In Dr. Seuss’s book, “How the Grinch Stole Christmas”, we conjure images of a mean green Grinch who physically steals presents because of his distaste for merriment and cheer. However, as we head into the holiday season, there is a Grinch lurking around at ATMs and gas pumps – it’s a small black device the size of a deck of cards, and it’s called a card skimmer. Fraudsters use many different card skimmers in addition to this one. This is the most prevalent fraud this holiday season. According to Economist.com, card fraud accounted for $24 billion in 2016, and 68% occurred in the United States. Here are actionable steps you can take to prevent card skimming fraud.
Spot the Skimmer
Card skimming occurs when fraudsters attach a small device to a gas pump or ATM to steal debit or credit card information. When you swipe your card, the device captures the details from your card’s magnetic strip. The chances of falling victim to a skimmer are higher on the weekend because the fraudsters typically install the device after hours and capture details while the banks are closed over the weekend. If you utilize ATMs over the weekend, it’s important to stay alert and realize the risks.
Realize the Risks
Check the ATM and assess critical areas – including security tape, attached cameras, and plastic that is not flush or part of the machine. The security tape is a special seal secured over the front panel. This seal will become tampered or broken when a thief is installing a skimmer. If it is tampered with, it will read void. Additionally, thieves often connect a camera or fake keypad to record your pin. If the keys are hard to push, there is a risk that this is part of the skimmer. The typical skimmer device is smaller than a deck of cards that fits over the existing reader. The best way to determine if there is a skimmer is by wiggling everything. There should not be any protruding or loose parts on an ATM. If any of these indicators exist at the ATM, notify the police immediately.
Defend your Details
There are measures you can take to protect yourself when using your debit card. Use your debit card as a credit card to eliminate entering your pin number. If you do use your debit card and enter your pin, always protect your pin. Shield your number entry in case there are tiny pinhole cameras installed. Always try to use your chip to make a transaction. It’s not impossible to crack the code for chip readers, but it’s much harder than magnetic strip skimming.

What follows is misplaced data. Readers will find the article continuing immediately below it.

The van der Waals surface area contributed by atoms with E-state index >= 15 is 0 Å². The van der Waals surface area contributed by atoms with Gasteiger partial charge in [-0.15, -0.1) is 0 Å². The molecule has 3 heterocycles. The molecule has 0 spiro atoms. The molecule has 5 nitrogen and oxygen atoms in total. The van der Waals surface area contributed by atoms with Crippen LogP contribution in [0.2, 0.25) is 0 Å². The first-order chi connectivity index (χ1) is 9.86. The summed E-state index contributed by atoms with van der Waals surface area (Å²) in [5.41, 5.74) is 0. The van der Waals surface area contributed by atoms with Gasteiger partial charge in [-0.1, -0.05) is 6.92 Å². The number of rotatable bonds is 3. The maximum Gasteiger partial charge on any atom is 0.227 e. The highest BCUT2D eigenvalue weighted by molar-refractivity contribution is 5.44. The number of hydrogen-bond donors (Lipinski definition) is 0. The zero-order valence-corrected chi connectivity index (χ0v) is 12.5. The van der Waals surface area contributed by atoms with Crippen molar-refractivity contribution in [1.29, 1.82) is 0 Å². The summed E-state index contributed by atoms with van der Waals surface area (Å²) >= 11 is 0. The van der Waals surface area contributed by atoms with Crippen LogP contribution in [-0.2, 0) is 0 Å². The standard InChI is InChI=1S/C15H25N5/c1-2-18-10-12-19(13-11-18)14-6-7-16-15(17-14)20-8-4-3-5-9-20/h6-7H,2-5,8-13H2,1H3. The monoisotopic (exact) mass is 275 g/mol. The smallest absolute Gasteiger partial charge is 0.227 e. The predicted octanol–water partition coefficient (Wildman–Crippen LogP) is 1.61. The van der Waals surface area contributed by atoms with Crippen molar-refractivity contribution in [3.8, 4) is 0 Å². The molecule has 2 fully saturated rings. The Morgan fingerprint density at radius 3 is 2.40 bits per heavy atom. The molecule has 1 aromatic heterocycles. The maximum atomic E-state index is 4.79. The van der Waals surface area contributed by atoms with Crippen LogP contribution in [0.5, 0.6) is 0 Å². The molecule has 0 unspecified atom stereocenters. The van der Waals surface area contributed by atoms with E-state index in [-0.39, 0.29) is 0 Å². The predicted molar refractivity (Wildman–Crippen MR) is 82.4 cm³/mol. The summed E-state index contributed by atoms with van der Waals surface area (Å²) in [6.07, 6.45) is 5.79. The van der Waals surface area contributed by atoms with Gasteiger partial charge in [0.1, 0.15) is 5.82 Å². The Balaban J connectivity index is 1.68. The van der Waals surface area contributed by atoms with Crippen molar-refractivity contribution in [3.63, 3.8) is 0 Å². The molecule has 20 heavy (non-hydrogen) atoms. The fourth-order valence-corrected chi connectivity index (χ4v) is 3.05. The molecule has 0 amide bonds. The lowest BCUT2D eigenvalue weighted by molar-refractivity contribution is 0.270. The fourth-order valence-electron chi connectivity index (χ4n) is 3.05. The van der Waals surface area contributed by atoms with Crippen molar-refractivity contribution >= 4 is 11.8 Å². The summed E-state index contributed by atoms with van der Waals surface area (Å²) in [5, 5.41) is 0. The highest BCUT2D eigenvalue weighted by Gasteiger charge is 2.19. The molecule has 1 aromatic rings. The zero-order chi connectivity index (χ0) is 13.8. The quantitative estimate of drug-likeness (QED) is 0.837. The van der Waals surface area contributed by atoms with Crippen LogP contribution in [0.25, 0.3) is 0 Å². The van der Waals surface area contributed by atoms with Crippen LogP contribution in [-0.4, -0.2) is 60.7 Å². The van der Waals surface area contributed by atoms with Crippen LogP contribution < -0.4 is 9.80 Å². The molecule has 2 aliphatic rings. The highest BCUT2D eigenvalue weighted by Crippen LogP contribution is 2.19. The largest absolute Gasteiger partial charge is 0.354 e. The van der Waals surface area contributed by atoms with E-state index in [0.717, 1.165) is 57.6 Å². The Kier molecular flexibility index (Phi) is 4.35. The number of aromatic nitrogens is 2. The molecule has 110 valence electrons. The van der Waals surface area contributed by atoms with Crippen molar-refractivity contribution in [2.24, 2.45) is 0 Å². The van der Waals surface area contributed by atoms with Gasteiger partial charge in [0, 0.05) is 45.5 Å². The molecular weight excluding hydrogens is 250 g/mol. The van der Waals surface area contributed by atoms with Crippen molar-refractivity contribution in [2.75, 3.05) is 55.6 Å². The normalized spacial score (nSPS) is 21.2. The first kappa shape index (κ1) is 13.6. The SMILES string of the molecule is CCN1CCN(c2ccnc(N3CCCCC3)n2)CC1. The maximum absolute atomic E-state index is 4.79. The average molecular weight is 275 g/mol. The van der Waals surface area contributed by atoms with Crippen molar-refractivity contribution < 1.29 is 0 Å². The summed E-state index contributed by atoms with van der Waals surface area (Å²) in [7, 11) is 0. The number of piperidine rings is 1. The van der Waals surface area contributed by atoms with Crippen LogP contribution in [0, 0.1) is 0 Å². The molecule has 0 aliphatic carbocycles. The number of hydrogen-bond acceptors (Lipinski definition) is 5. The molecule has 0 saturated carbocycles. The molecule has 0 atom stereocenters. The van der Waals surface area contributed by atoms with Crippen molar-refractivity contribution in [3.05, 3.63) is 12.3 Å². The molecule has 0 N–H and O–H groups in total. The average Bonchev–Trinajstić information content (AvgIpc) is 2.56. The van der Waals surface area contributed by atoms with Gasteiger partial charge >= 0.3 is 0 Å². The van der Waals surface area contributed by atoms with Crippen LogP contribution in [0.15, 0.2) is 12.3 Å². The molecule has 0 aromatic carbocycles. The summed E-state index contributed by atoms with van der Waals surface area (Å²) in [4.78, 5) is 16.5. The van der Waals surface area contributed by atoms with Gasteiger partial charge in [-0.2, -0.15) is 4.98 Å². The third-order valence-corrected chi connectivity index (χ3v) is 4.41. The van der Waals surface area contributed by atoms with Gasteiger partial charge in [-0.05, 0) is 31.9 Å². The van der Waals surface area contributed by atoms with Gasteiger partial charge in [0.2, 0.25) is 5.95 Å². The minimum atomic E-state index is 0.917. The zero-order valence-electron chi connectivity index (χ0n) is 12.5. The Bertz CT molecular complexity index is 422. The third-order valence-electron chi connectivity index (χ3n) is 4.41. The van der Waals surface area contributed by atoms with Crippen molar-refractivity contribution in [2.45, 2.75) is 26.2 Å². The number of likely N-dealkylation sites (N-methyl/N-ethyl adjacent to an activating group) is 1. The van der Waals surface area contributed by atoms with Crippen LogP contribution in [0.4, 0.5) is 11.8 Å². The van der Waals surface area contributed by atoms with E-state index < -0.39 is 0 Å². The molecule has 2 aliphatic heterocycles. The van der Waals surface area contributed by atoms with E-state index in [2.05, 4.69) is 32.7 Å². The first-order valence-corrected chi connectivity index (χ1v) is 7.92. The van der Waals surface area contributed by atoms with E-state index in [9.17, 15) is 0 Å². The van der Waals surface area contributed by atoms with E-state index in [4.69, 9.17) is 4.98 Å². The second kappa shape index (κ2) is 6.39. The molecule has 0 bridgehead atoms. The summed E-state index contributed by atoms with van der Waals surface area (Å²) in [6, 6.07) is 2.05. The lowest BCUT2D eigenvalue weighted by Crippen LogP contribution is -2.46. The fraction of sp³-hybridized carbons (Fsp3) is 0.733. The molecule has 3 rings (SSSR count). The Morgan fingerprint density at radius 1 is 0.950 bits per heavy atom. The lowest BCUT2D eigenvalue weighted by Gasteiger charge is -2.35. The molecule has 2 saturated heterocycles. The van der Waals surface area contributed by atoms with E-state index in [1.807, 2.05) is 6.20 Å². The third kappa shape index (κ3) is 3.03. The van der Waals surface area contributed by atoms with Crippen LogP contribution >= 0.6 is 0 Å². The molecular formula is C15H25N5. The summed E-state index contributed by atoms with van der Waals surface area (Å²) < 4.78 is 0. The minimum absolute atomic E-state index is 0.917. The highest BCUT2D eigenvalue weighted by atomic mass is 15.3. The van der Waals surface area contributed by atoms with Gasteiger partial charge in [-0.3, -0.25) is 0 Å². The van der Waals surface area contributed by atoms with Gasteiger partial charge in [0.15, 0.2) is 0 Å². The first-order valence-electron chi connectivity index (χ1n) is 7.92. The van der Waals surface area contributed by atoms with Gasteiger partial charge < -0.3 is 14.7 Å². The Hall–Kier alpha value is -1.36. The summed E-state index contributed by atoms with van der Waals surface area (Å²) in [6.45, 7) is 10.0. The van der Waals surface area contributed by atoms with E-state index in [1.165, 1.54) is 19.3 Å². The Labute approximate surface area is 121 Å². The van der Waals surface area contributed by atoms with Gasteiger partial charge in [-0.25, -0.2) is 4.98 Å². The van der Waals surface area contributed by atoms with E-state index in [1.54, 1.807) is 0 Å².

Scrutinize your Statement
The tips above will help you prevent fraud, but there is always a new scheme or new device in the works. Hackers have figured out how to use virtual skimmers through malware software installed without them ever physically touching the machine. The best way to always protect yourself is to regularly and consistently review your statement through online banking or your mobile app. By checking daily, you can immediately report any suspicious activity to your credit card or bank issuer.
To avoid becoming a victim of card fraud, the American Bankers Association offers these additional tips:
Contact your bank immediately if your card is lost, stolen or subject to fraudulent use.
- Memorize your PIN number. Do not use your birth date, address, phone number or social security number. Never store your PIN with your card, and do not make it available to others.
- Mark through any blank spaces on debit slips, including the tip line at restaurants, so the total amount cannot be changed.
- Know your limits. Many issuers limit daily purchases and withdrawals for your protection.
- Be wary of those trying to help you, especially when an ATM "eats" your card, they may be trying to steal your card number and PIN.
- Do not give your PIN to anyone over the phone. Often thieves steal the cards and then call the victim for their PIN, sometimes claiming to be law enforcement or the issuing bank.
For more tips and information, visit the Federal Trade Commission's website at www.ftc.gov. We want you to enjoy your holiday, and encourage you to share our blog with your friends and family to share this knowledge and protect those you know. If you have any questions, continue the conversation with your banker.